Posted June 3, 2012; 04:17 p.m.
June 3, 2012 — As Prepared
I was doing some research last night into what the ad industry was all about back in the 60s, 70’s and 80s, and I stumbled upon these gems in a book called The Want Makers. The book was published in 1988, a year before I got into advertising, and was meant to be a scathing critique of the industry and its behaviour. I thought it sounded like a great place to spend my life, so it mostly inspired me to join it. Here are some of the paragraphs that made me smile last night.
“This Olive Oil to South Africa, is not possible,” said the lady behind the counter at the Poste Italiane in Ravello, Italy. This was not exactly what I wanted to hear given that I had carted these 6 rather special Extra Virgin Oils halfway across Europe, and which were now starting to weigh heavily on me in more ways than one. One thing I was determined not to do was carry them home on the plane. The excess charge would be a bitch and I have one of those faces that custom officials like to talk to.
“These bottles, they break,” she went on to explain. “But if you write them as books, they will carry them.” she continued.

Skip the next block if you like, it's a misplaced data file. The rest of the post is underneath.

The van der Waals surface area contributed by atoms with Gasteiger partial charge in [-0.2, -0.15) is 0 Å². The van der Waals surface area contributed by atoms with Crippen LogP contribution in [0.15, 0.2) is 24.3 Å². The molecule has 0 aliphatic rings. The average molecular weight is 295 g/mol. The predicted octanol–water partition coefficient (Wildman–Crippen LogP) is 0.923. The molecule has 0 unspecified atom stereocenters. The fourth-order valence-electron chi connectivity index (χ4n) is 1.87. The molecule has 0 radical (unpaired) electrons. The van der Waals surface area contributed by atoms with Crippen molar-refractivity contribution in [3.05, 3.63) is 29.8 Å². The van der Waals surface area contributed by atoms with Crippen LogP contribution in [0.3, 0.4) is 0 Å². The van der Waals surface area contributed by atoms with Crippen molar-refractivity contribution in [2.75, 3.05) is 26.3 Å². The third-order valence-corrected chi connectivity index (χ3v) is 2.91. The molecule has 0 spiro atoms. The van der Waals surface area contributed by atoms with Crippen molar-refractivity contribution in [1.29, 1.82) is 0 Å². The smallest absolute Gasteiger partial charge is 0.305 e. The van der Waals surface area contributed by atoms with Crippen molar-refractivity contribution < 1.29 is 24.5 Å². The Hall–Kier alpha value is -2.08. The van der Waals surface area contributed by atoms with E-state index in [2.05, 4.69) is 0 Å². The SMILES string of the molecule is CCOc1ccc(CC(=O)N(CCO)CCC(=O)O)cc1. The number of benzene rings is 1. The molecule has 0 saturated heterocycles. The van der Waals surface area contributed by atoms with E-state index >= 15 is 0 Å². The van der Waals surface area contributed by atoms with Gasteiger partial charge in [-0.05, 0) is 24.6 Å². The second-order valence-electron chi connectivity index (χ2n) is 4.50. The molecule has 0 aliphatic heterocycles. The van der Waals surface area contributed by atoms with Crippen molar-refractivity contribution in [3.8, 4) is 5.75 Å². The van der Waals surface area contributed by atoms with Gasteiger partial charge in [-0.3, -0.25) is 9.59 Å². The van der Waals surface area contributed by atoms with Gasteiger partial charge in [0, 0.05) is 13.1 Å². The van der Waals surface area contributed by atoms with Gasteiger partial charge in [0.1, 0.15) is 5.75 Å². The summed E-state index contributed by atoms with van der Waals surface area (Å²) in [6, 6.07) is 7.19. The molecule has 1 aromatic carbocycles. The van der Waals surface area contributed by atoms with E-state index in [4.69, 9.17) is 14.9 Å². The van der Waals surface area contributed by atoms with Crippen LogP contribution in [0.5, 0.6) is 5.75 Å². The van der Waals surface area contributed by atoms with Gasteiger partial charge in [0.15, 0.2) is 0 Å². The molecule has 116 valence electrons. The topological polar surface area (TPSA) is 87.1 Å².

The two ladies at the other counters nodded their heads in agreement and who was I to argue? I’m a fanatical Olive Oil fan, and if lying to the customs officials of both Italy and South Africa is the best way to get them home, it’s a risk I’m prepared to take. Especially seeing as it was their idea – that would definitely stand up in a court of law. So books they became; big, heavy books, and possible slightly greasy if not handled carefully.
Today I’m thrilled to say they’ve arrived safely, and with no undercover customs officials in tow, as far as I know. Each is a spectacular oil and I can’t wait to pour generous wallops of it all over my food. I thought I’d share them, if only for the benefit of packaging designers and marketers. Each maker has attempted to give its oil a special story. Note the size of this first one, packaged like a fragrance – a 750ml fragrance. It makes quite a statement.
Princeton University’s 2012 Baccalaureate Remarks
Posted June 3, 2012; 04:17 p.m.
by Staff“Don’t Eat Fortune’s Cookie”